>> so many different issues came out of this. the issue of profiling, the stop and frisk program that’s controversial here in new york. but also just the support for the family given the fact that this young man who has been lost has now got his place in history as we develop as a country pertaining to race.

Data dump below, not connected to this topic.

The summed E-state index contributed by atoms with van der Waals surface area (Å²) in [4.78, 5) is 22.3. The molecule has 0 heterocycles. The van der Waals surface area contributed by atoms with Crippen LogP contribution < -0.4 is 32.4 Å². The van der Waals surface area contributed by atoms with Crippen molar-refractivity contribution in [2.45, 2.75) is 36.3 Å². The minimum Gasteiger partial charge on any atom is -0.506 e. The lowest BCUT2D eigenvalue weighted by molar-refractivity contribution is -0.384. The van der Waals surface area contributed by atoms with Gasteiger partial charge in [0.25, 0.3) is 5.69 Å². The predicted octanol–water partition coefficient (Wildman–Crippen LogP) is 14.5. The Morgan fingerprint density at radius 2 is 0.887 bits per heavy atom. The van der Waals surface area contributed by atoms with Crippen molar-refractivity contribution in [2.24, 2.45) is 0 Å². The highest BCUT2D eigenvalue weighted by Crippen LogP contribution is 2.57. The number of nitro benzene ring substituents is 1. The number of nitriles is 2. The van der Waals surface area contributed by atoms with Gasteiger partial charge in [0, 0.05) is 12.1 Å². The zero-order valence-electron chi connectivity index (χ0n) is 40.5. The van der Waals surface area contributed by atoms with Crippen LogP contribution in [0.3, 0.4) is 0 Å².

>> support for the family has been inspiring. it certainly happened this past weekend too. it’s important to remember that’s occurring amidst racially intolerant comments across the political spectrum. we commented on “the washington post” describing how a black man wearing a hoodie is a uniform of crime. i still am flum muxed by that. and then quote, to get over it. i don’t know how many e read it it. they quoted martin lieutenauther king suggesting black people are morally inferior. you talk about taking reads and taking them out of context and using martin luther king’s words 50 years later to justify the killing of a young black man walking unarmed through a suburban neighborhood, it’s proverse. and elsewhere for a variety of reasons that trayvon had it coming. it seems we keep hearing that trayvon had it coming because he had pot in his system. i keep hearing this from people like sean hannity and others on the right. really? is that the new standard? would we like to go across college campuses in america and tell all white boys that if they have marijuana in their system then they are fair game? or that if they are walking through the neighborhood and they act in an untoward way towards somebody chasing them through a neighborhood? this is whatnot only the right, but some in the middle are suggesting is the defense. it’s society’s fault. we’re turning that around. i know gene. and others will remember middle class whites were angry when liberal politicians would say it’s society’s fault. well, that’s what’s happening now in reverse. they are bigger societal issues. you know black men wearing hoodies, they all commit crimes. that’s richard cohen’s argument. so he had it coming to him. it’s straight out of madness. i hear he had marijuana in his system. you have seen reefer madness. really? really? in 2013, sean, come on. whatever excuse there is to say this young black man had it coming to him, that is the defense because there is no defense for shooting down a young black man in a middle class neighborhood with skit ls. this entire spectacle is depressing and it’s giving the parents and loved ones of african-american children even more of a reason to be concerned and go out on weekends and peacefully march. and the the vultures are going to continue to circulate around this body. and make no mistake, they are and continue to try to destroy his reputation for doing nothing more than walking through a neighborhood. it’s making all of this — it’s making it it all too evident that too many people in the media and politicians are calculating and callous in their commentary. andrea mitchell, it’s nothing short of depressing.